Back from a time where both John Landis and John Hughes could be relied upon for a good comedy, "Trading Places" offers funny early performances from Eddie Murphy and Dan Ackroyd. Ackroyd stars as Louis Winthorpe III, a rich accountant who is engaged to be married. Murphy stars as Billy Ray Valentine, a homeless, fast-talking con-man. Valentine bumps into Winthorpe outside his Duke & Duke firm, leading to a misunderstanding that leads to Valentine's arrest.
Randolph (Ralph Bellamy) and Mortimer Duke (Don Ameche) enter into the picture, making a wager that Valentine can take the place of Winthorpe without much difference, while Winthorpe - now with no money or power - will turn to crime to survive. They bail him out of jail, give him a remarkable bank account and an enormous house. Winthorpe is quickly shuttled out of the picture - framed for both theft and drug use.
When Valentine eventually finds out that he's only been a bet - or, as the brothers call it, a "scientific experiment", he enlists the help of Louis and the hooker (Jamie Lee Curtis) he's become friends with to try and get revenge on the Dukes, whose bet was only $1. The plot is fairly simple, but Murphy and Ackroyd are at their funniest, while supporting performances from Curtis and others are solid.
The movie is not without its faults, though: the middle of the overlong picture has moments that could could have been deleted to pick up the pace. Still, the opening and much of the last half remain highly entertaining, as skilled comedy editor Malcolm Campbell often finds a strong rhythm. Landis's usual cinematographer Robert Paynter offers a pretty subdued and rather blah color palette, but the film's low-key city locations give the film flavor.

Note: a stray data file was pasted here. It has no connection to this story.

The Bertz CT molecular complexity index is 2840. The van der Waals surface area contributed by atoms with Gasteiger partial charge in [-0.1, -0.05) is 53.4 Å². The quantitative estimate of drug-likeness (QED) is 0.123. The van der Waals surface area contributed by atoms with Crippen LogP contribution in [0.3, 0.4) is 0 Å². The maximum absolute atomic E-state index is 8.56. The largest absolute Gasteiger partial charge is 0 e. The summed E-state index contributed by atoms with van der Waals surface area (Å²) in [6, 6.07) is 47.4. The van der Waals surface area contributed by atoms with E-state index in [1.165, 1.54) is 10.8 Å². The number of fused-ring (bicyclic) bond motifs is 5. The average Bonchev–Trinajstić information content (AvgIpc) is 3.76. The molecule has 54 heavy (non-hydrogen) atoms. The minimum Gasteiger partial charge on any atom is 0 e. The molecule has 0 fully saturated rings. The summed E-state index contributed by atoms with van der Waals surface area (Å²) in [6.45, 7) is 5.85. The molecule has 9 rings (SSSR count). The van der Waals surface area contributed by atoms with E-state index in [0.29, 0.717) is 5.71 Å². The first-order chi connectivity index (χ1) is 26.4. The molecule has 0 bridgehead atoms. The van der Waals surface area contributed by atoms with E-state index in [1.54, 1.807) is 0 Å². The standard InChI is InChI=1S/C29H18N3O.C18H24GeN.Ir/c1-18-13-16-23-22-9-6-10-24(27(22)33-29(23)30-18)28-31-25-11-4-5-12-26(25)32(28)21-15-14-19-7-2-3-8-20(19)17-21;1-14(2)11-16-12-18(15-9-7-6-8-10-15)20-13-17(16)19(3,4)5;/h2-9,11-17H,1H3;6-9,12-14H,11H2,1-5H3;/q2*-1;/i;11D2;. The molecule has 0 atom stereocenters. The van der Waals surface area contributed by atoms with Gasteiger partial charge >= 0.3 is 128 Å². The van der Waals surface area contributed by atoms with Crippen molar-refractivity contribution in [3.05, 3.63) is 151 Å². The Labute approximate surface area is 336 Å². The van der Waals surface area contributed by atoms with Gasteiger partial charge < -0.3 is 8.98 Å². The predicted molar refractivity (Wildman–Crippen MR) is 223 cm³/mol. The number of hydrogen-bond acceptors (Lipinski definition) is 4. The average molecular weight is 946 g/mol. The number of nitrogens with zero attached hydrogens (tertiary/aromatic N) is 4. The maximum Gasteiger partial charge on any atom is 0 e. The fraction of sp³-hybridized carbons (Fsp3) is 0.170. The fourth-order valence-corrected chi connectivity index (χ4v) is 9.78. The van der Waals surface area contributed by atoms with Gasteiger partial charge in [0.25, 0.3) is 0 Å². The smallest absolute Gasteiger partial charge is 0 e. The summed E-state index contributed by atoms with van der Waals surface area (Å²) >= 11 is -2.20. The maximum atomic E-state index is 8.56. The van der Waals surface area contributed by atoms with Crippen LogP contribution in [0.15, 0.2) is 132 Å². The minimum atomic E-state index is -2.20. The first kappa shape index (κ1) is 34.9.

Overall, while a bit on the dated side at this point, "Trading Places" remains a very funny and well-acted comedy that still provides some laughs, thanks largely to great performances from Murphy and Ackroyd.
VIDEO: "Trading Places" is presented by Paramount here with a new 1.85:1 anamorphic widescreen presentation. Although the opening credits have a few slightly dirty patches, the transfer perks up considerably afterwards, although the look of the movie itself never rises much above subdued. Sharpness and detail are satisfactory as, although the picture has a look that veers slightly towards soft, detail remains pleasant.
While the opening shows off the most reasons for concern, there are still some scattered problems throughout the rest of the movie: some slight specks on the print used, a couple of minor artifacts and some brief, light edge enhancement. Colors are rather dark and blah, but they're at least represented here accurately, with no fading or any other problems. Fleshtones also seemed accurate and natural. A bit rough around the edges at times, but an otherwise nice transfer, especially considering the fact that the film is nearly twenty years old at this point.
SOUND: Paramount has remixed the film's original mono soundtrack to Dolby Digital 5.1 for this presentation. I was not expecting much from the soundtrack of a 1983 comedy, but one element of the soundtrack really does benefit from the remastering: the classical score. From the film's opening, the score really does have enjoyable presence and clarity. While definitely still front-heavy, this remix does have its positive aspects.
MENUS: Basic, non-animated main/sub menus.
EXTRAS: Nothing. Given the success of the film and its following, I'd think at least some features could have been put together.
Final Thoughts: Paramount's DVD edition disapoints in the extras department, but offers respectable audio/video quality. Fans should seek a purchase.
The Film ***